Supporting the next generation of researchers

Our work with WRoCAH

Silhouettes, in rainbow colors, of diverse University students

The Taylor & Francis mission statement is that we “support, validate and connect the work of researchers and other knowledge makers, so that it can make the fullest possible contribution.”

As a business, we aim to “champion the curious, and give them access to the knowledge and learning they want, the freedom to act upon it, and the trust to use it responsibly.” As employees, many of us are also very involved outside of our regular day jobs with initiatives in our communities.

Our parent organization, Informa, fosters a culture of volunteering, supporting colleagues with paid days off, as well as offering opportunities to partner with organizations. One organization we support is called WRoCAH (White Rose College of the Arts and Humanities).

WRoCAH's website explains their purpose: “Doctoral researchers face an increasingly competitive post-doctoral environment. Being prepared to face the challenges of the 21st century requires a different kind of training. Doctoral researchers with the White Rose College of the Arts & Humanities (WRoCAH) develop their employability skills with a cohort, learning and networking with each other in a unique and tailored training program.”

We sat down with Liz Colquhoun, Global Head of Portfolio for Heritage and Library & Information Science Journals, who is a member of the Partnership Advisory Board (PAB) at WRoCAH, and Joseph Genchi, Postgraduate Researcher at the University of Leeds, who worked with Taylor & Francis as part of a WRoCAH Researcher Employability Project, to learn about their experiences.

Leah Kinthaert: What is the benefit of WRoCAH to the research community?

Liz Colquhoun: "WRoCAH offers a unique and internationalized doctoral training program across three of the UK’s top universities (Leeds, Sheffield, and York). WRoCAH's purpose is to equip researchers to become leaders in their chosen fields, while developing a range of transferable skills and the industry connections needed to enter a competitive job market."

"Alongside traditional research, the training is tailored towards scholarship that has real-world impact, and students are encouraged to foster collaborations with partner organizations both inside and outside of academia."

“WRoCAH works closely with leading external organizations including museums, galleries, archives, and libraries; arts and heritage organizations; creative industries; design, manufacturing and retail; publishing and performing arts; media; and charities and the public sector.”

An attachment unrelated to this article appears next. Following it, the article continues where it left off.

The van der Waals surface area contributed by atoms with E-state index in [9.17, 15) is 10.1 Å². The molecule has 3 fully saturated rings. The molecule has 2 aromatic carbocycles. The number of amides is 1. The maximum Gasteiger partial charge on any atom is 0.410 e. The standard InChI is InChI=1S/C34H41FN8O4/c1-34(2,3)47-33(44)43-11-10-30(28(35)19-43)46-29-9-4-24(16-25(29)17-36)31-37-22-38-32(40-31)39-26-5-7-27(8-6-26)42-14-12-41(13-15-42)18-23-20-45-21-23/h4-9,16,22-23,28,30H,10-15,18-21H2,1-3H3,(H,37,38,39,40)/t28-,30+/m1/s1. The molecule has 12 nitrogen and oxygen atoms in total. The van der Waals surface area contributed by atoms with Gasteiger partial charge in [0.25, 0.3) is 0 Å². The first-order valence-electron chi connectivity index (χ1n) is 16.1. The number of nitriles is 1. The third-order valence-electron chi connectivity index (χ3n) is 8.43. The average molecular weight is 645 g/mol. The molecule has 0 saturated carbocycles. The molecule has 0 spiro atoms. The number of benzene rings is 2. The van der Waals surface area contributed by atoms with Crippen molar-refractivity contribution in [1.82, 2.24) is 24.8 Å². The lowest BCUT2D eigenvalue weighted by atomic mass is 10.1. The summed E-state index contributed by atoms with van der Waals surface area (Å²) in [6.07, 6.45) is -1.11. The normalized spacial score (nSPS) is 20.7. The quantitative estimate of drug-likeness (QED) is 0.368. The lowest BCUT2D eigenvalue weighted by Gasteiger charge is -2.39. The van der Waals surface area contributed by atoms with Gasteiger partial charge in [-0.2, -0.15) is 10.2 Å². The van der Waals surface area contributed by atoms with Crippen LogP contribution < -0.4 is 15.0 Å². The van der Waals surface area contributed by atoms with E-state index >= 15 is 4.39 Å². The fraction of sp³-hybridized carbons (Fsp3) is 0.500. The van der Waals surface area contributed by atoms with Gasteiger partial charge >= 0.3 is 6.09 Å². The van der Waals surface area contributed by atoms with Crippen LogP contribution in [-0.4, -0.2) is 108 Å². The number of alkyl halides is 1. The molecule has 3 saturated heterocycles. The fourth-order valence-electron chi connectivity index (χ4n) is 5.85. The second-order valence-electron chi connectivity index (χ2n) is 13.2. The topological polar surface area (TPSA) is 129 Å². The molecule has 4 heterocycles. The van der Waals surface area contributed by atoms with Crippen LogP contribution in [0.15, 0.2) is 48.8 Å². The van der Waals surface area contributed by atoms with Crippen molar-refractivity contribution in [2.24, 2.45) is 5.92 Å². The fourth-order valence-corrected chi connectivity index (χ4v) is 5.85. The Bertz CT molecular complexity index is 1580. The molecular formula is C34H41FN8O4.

Leah Kinthaert: What do those collaborations with industry look like for participants?

Liz Colquhoun: “The central feature of the WRoCAH training program is the Researcher Employability Project, the REP, which offers 1-3 month placements with partner organizations, or employers that researchers choose to work with. These placements are designed to widen the academic skillset and to give students a chance to look outside of their specific research area. A wide and diverse network of partners allows the REP scope to match closely between students’ aspirations and their host organizations."

"Undertaking a Doctoral Training Programme with WRoCAH is about more than academic research. In practice, these extensions of the traditional PhD track have led researchers onto a range of competitive and creatively varied post-graduate opportunities. When WRoCAH was launched, it made this aspect of the program mandatory, in acknowledgement of the importance of this opportunity. (WRoCAH is one of 10 Doctoral Training Partnerships, all of which are supported by the Arts and Humanities Research Council). In addition to the REPs, WRoCAH occasionally runs innovation or engagement fellowships that are AHRC-funded 6-month placements for WRoCAH post-docs.”

“We have hosted several REPs and three post-doc fellowships. All projects are fleshed out from the ideas of T&F colleagues, and have ranged from exploring 3D-modelling publication; rewards for peer reviewers in HSS; Open Research values; to predatory publishing in the social sciences and extending networks and training opportunities.”

Picture of a woman of color with shoulder length brown hair, sitting on a wall in the countryside

Liz Colquhoun, Global Head of Portfolio for Heritage and Library & Information Science Journals, Taylor & Francis

Liz Colquhoun, Global Head of Portfolio for Heritage and Library & Information Science Journals, Taylor & Francis

A man holding his dog, standing in front of a pond.

Joseph Genchi, Postgraduate Researcher at University of Leeds

Joseph Genchi, Postgraduate Researcher at University of Leeds

A piece of torn paper, exposing the word "research"

Leah Kinthaert: Joseph, you worked on WRoCAH’s Researcher Employability Project. What specifically did you do with Taylor & Francis?

Joseph Genchi: "I worked on a three-month research project with Routledge, collaborating with them on their ‘Routes to Open Research’ publication programme. This provided an opportunity to further develop the analytical research skills that I have exhibited throughout my academic career. With the project’s focus on the concerns of Humanities societies, my background as an English Literature scholar meant that I was able to bring my experience and awareness of the particular priorities of academics in the discipline.”